If you're behind, the first part of The Reservation is here
Carson examined the sleek back barrel of his Falstaff Arms M-31 Manstopper. He peered through the rangefinder and flicked through its settings idly. It chirruped happily as the sabots cycled in the barrel. After a moment he sighed and slipped the weapon back into the holster beneath his shoulder. It nestled snugly under his arm and reminded him, more so even than the badge in his coat pocket, of the power given to him by the City.
Sweat dripped from the tip of his nose and splattered against the replica oak desk. It was always hot outside the City – these yokels either didn't have proper air conditioning or didn't see the need for it. Even here, with a whole solar array on the roof and fans spinning overhead, they couldn't keep the damn thing in repair. Supposedly there were weather satellites up above controlling the whole affair. Why, then, couldn't they just make it temperate out all the time?
His reverie was interrupted by the sound of someone coming into the office. The door hissed open and the buzzer on his desk chuckled appreciatively, as though he couldn't see across the room. The sheriff's building was a simple prefab hut of exoplastic and chemsteel girders and little more than ten yards across so he didn't see the need for an alert system: there was no way he could miss a complainant.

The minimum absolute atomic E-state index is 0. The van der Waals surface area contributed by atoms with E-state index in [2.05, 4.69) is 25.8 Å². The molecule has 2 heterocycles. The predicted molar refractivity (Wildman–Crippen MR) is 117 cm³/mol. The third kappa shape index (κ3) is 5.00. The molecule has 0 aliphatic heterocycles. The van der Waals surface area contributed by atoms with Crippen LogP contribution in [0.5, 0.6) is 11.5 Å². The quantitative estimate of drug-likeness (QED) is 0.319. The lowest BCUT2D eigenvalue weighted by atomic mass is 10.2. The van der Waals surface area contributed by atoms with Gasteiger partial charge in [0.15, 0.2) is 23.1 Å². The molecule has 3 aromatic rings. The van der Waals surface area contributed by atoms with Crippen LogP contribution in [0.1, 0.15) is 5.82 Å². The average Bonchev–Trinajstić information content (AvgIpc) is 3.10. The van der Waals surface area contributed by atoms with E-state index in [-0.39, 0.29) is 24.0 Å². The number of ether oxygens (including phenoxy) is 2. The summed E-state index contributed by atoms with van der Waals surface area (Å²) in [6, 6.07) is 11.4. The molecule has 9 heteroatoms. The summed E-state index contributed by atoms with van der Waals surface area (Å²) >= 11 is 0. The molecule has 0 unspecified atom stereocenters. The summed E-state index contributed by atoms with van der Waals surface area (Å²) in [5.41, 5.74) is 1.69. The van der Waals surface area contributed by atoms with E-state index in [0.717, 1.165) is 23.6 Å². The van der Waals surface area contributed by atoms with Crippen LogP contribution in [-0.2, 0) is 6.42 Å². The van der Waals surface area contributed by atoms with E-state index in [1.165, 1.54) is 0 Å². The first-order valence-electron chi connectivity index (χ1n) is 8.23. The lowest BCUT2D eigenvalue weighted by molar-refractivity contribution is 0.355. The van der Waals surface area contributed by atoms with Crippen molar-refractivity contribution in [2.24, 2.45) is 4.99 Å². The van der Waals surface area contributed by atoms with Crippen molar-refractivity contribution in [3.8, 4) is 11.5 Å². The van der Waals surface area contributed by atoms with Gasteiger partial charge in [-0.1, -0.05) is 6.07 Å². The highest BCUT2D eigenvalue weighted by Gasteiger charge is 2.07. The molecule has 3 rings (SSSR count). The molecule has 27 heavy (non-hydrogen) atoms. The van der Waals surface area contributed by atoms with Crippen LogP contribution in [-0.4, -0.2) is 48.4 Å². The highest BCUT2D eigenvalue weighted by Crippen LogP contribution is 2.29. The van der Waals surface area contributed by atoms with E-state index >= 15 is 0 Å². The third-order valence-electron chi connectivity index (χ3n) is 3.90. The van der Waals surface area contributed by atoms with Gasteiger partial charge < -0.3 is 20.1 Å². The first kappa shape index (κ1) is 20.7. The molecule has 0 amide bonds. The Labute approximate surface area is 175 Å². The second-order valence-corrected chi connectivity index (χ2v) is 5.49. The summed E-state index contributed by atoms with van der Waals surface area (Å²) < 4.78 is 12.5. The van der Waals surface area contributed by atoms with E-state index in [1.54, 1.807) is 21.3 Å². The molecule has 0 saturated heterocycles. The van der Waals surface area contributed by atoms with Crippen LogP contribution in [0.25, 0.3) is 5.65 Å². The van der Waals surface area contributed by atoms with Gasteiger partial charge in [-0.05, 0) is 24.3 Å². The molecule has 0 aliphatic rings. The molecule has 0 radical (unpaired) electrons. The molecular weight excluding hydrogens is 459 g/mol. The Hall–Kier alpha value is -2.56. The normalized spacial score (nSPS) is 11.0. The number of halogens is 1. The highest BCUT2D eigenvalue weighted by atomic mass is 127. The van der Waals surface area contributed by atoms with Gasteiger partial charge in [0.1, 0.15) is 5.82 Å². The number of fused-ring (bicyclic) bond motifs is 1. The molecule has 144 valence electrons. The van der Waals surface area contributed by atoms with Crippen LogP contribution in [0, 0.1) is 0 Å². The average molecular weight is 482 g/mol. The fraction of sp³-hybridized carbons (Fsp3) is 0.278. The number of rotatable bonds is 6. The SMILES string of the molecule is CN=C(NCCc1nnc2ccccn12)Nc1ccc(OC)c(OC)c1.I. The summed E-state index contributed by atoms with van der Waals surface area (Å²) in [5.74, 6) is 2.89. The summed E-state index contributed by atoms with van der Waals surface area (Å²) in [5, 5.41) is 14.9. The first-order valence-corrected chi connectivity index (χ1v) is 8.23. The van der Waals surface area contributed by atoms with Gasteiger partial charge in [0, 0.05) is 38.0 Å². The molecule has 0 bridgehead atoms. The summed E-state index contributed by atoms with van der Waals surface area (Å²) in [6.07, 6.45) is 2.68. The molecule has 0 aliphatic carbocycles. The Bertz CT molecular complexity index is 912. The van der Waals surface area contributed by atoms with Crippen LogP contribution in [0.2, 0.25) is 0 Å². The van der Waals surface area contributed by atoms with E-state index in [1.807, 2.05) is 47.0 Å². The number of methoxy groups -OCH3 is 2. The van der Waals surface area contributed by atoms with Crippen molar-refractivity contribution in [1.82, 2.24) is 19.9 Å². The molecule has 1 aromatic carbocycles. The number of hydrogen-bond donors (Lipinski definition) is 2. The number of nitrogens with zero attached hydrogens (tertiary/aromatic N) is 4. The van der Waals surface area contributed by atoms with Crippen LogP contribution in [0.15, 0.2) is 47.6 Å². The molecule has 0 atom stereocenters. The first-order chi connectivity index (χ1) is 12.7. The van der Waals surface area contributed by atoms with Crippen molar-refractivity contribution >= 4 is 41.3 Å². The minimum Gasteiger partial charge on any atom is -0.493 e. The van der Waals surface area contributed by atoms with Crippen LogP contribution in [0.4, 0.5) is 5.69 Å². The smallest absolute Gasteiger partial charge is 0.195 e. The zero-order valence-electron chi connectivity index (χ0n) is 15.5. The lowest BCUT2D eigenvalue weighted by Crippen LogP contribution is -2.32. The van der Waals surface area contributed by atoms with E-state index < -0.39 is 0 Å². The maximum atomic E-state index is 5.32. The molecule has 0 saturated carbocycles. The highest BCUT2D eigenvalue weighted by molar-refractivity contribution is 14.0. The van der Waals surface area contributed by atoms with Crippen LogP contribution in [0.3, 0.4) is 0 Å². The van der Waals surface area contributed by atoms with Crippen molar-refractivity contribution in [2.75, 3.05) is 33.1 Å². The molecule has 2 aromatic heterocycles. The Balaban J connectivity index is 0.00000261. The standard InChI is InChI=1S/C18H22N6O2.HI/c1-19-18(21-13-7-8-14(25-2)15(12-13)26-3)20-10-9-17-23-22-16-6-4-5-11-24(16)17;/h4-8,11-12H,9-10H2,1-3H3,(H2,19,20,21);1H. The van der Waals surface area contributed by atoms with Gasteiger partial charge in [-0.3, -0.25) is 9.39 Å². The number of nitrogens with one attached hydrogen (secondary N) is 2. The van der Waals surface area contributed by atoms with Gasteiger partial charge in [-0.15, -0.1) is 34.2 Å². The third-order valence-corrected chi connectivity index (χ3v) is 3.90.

Not that there were usually many of them. The locals really didn't like to be seen coming or going in the office, and that was fine by Carson. The less he saw of them the better, really. He hadn't yet been on the Syndic payroll back during the resistance, but he knew people who had.
Standing there in his doorway was the mechanic in the greasy overalls. John something-or-other. Carson stubbed out his cigar (those goddamn ecoleaves where disgusting anyway -- so much for the triumph of hydroponics) and leaned back in his chair. The damn thing groaned under him like it was ready to fall apart. "John," he said magnanimously. "What brings you in?" He feigned nonchalance, as though he had been in the middle of something important. The reality was he had little to do in the day-to-day and couldn't wait for the week-long leave he got once a month.
John shuffled uncomfortably in the center of the room. He was leaving grease stains on the floor. "It's about Mister Gutman," he said. "I need to lodge a complaint."
Carson rolled his eyes. These hicks all hated the Gutmans, probably because they were jealous of his connections. The Gutmans had some sense (though not much, since they lived here) and had started working with the Syndic. John must've noticed the expression on the sheriffs face because he held up his hands and said, "I wouldn't be here if it wasn't important, sheriff. Sam Stalton sent me."